Tampa’s STAR Network bridges the gap from deployment to employment

In his last deployment to Afghanistan, as deputy commander for support with NATO Special Operations Component Command/Special Operations Task Force, Arch McLellan was too busy living in the present to think about his future. 

Two years later, in 2018, and back in the U.S. for his final assignment at MacDill Airforce Base, McLellan admits he was still skeptical at the whole concept of transitioning, even though his own countdown had officially begun. 

“I used to laugh when I would see former pro athletes, or Olympians, and they would talk about the challenge of transitioning. I thought, ‘You’re an Olympic athlete. You were the top player in your field. How can you have any challenges with transition?’ And then I went through the challenge myself and I wasn’t laughing anymore,” he recalls. 

As retirement from the military loomed, and the pandemic hit, McLellan was encouraged by a colleague to attend a unique dinner. Suddenly, transitioning was here, and, luckily, so was the Tampa Bay area’s STAR Network. 

Launched in 2015 by Mark Rosenthal and Anthony Weiss, STAR is an acronym for SOF Transition Assistance Resource, a local coalition of business partners, nonprofits, SOF alumni and other patriots, all focused on helping American heroes successfully move to the civilian business community, after retirement from the military. 

STAR Network started from the belief that SOF leaders offer a wealth of experience and skills to the Bay area. According to data from STAR, on average, they are 45 years old, hold master’s degrees, speak multiple languages, received over $1 million in leadership development and training and were selected for their emotional intelligence and intellect. 

With the headquarters for all Special Operations located in Tampa, it made sense to keep these seasoned executives as a part of the local business world. STAR Network connects these leaders with both corporate opportunities and practical support.

McLellan’s first STAR dinner opened his eyes to the complexities awaiting him. As he explains, being a part of SOFs is like being a part of an elite team and moving away from that team brings many challenges, both practical and emotional. 

“I’m a recovering Marine Raider,” McLellan says, “and when you’re a part of something great, you really never get over being out of it. I was in great organizations, throughout my entire career, with outstanding people. It’s such a team mentality that one of the first challenges of the transition is to think of yourself as an individual and what you can bring, individually, to a new career.” 

As in McLellan’s case, attending a STAR Network dinner, hosted by a different local business in the Tampa Bay area on the second Tuesday of each month, is often the first opportunity for transitioning SOFs to consider life outside of their team. 

McLellan admits he felt unprepared to articulate his hopes for a new career, at that first dinner, and it motivated him toward deeper reflections and some mentor-directed self-study. 

“The STAR dinners forced me to make sure that, for the second dinner, and subsequent dinners, I was prepared and had a good idea of what my plans moving forward were going to be,” he explains.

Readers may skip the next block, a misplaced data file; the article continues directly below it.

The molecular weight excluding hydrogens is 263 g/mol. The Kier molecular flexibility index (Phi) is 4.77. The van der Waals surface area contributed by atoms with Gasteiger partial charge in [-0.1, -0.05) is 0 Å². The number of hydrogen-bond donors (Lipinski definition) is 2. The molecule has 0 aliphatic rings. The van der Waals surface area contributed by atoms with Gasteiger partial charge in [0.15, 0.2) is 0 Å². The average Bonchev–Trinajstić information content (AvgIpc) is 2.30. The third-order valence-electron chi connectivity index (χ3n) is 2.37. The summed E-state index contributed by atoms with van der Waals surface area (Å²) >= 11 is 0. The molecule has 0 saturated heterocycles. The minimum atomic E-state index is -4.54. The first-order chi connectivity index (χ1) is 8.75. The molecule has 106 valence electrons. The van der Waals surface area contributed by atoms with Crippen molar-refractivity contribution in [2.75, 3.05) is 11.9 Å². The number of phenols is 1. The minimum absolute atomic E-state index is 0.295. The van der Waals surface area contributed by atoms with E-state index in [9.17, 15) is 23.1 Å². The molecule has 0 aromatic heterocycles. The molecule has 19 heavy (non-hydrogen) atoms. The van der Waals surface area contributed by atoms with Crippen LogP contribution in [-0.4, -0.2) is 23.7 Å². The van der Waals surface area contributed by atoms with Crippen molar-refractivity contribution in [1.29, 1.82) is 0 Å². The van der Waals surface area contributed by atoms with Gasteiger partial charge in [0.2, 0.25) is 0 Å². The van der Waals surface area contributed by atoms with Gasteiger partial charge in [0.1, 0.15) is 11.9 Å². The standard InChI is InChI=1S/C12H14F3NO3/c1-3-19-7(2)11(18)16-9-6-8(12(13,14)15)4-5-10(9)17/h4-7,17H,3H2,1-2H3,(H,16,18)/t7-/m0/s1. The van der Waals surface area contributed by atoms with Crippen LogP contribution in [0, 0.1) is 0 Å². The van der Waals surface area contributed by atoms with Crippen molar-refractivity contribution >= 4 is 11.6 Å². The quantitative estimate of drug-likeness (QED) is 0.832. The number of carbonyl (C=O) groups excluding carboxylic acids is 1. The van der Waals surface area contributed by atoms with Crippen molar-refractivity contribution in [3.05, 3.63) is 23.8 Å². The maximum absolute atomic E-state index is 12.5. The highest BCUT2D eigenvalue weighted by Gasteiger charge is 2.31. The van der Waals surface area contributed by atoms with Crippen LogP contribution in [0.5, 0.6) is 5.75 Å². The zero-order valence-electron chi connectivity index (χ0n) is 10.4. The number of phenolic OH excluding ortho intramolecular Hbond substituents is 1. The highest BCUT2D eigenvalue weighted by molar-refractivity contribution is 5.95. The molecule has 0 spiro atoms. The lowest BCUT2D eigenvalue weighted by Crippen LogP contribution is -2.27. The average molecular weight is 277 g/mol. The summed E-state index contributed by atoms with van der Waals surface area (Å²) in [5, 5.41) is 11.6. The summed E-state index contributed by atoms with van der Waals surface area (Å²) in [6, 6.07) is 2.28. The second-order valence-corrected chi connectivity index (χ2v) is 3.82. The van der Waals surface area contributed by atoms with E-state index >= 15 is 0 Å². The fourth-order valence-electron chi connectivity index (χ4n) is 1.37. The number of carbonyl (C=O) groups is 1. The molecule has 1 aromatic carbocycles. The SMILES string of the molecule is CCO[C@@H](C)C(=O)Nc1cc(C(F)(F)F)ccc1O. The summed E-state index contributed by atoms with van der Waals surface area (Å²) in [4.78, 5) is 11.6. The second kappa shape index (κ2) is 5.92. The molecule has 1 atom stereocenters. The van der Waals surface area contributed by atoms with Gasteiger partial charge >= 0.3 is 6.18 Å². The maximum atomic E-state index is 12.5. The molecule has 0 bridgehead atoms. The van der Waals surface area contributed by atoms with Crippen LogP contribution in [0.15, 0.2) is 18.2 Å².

With the help of STAR Network, McLellan eventually arrived at his current role, partner at Akins Fick Group in development and construction. He is also the executive director of STAR Network, a volunteer position leading the network to help other SOF leaders make the leap. McLellan has found a new civilian team while, simultaneously, helping the SOF individuals coming up behind him. Since STAR Network relies on a constellation of business partners to provide connections and support, McLellan emphasizes the importance of relationships within the network. 

“One of the things that has kept me committed to STAR Network is that I’ve really had the opportunity to see the benefit of relationships,” McLellan says. “Every single member keeps expanding the circle. We’re starting to see STAR alumni returning as business owners, in positions of significance in the community, and they want to contribute again to help someone else’s transition.”

In addition to being a business partner or sponsoring a monthly Star dinner, the network also offers operators the opportunity for job shadowing, or fellowships, with participating companies, both options allowing candidates a more intimate look at a future career. Finally, STAR Network partners with two local nonprofits, Project Transition and Tampa Bay Job Links, to ensure transitioning SOFs are given practical help during their job search with everything from industry advice, and honing in on individual skills, to resume building and interview techniques. 

“STAR Network is really about helping the next generation of SOF leadership gain the confidence to successfully transition into the local civilian job market, something so different from what we’ve grown up within the military,” McLellan says. “Constantly adding to our partners is really the most important thing that we can do to keep a fresh stable of energetic business leaders, and organizations, who are willing to open up their Rolodex and help the transitioning service members adjust into careers of significance, here in the Bay area.” ♦

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